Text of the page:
Vandy ace can name his Price
HOOVER — Looking at a pitch chart for Vanderbilt ace David Price is almost like checking out lap times at a NASCAR race.
Under the line of "fastball" read the numbers "95, 96, 97." Couple that with his mid-80s slider, and Vandy's Price was practically unhittable against Mississippi State.
That's "practically" because the Bulldogs did manage two runs against the consensus top amateur player in the country and favorite to go No. 1 in the June pro draft.
Still, Price improved to 11-0 on the season, allowing the two runs on five hits while striking out 11 and walking none.
According to my unofficial count, there were 14 radar guns behind home plate.
And Price didn't disappoint the scouts with the aforementioned speed on his fastball and his solid repertoire of breaking pitches.
Some reporters, who were done with their work before the Vandy game, decided to stay to watch a few innings of the 6-foot-6 left-hander.
And the funny thing is that the guy has already achieved some kind of legendary status, so much so that rumors were flying before the game as to how many pitches he would toss.
Some threw out the number 50. Some said three innings tops. Price ended up throwing 114.
Overall this season, Price has thrown five complete games as Vandy tries to earn a home NCAA regional berth and cement the No. 1 overall seed in the NCAA tournament.
The most interesting aspect of Price is not the ridiculous movement on his fastball. Instead, it's more the kind of person he is.
Vanderbilt's coaching staff often talks about Price's love for baseball and his child-like enthusiasm.
With most athletes, it is difficult to get a window into their personalities while they are on the field, but Price isn't like that.
He is often the first guy out of the dugout to congratulate a player after scoring a run.
Another reporter joked that the best story on Price would be to follow him around during a game he wasn't pitching.
It's weird looking at this guy with a million-dollar arm and thinking that, well, he has a million-dollar arm.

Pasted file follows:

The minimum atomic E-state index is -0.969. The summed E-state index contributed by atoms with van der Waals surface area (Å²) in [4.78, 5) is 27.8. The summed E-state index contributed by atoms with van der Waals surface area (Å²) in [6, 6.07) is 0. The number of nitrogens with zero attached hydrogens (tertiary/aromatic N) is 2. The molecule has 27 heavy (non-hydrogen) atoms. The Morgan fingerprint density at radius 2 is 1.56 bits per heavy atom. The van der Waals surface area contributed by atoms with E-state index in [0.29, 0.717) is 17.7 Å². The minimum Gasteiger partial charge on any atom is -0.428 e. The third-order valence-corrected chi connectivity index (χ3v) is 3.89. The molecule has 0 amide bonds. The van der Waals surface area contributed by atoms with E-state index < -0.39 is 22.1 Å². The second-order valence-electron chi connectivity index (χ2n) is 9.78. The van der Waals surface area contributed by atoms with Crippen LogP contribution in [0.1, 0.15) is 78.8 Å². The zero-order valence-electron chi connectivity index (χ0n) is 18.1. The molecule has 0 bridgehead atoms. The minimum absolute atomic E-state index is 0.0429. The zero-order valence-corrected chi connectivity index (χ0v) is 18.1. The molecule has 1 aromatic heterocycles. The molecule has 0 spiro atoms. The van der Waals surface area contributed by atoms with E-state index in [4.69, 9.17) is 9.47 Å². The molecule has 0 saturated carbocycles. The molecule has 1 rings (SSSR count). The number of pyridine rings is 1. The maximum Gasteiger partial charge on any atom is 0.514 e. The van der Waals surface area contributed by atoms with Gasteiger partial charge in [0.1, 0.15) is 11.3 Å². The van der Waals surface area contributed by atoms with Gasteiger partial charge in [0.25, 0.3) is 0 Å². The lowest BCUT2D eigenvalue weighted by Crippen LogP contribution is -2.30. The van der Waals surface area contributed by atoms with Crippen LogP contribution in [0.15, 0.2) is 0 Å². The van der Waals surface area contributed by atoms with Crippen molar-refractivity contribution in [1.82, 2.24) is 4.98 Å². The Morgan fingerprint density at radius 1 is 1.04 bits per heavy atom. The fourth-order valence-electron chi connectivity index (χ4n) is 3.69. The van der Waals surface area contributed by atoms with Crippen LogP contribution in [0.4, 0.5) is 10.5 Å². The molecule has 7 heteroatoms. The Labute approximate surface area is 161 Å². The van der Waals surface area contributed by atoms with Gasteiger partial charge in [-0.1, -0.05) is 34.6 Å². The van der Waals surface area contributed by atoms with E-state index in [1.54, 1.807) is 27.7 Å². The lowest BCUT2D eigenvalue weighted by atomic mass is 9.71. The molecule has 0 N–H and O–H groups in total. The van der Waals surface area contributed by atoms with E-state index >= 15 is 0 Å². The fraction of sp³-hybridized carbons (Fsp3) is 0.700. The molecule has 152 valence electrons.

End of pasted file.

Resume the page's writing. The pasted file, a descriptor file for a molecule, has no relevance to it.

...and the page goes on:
In just a few weeks when pro teams hold their June draft, Price will have the option to leave college and make a boatload of money. He, like most college players, says he doesn't think about the money.
When you're so close to making so much, that seems highly unlikely.
The issue for Price — and all the other first-round talent at the SEC tournament — is keeping a level head.
Major League Baseball is filled with tales of athletes who got the money and just didn't make it, or even worse, fell into bad habits.
For example, Josh Hamilton, now of the Cincinnati Reds, was the No. 1 overall pick in 1999 by the same Tampa Bay Devil Rays who have this year's top selection.
Hamilton was fast, could hit and could throw. Bust most importantly to scouts, he had a solid family background.
This year, he made his major league debut after battling years of drug and alcohol addiction.
Will Price fall into the same trap? Hopefully not, but the options will be there. And with all the money thrown his way, it is easy to see how a person with his boyish outlook on life suddenly can be forced to grow up real fast.
It's not just Price who will be faced to deal with the money. All first-round amateur prospects are handed not only the keys to shiny new cars, but also the keys to million dollar franchises.
Price seems both humble and mature enough to become a pro. But with money comes great expectations. And with great expectations comes even greater pressure.
We'll see in a year if he can handle it.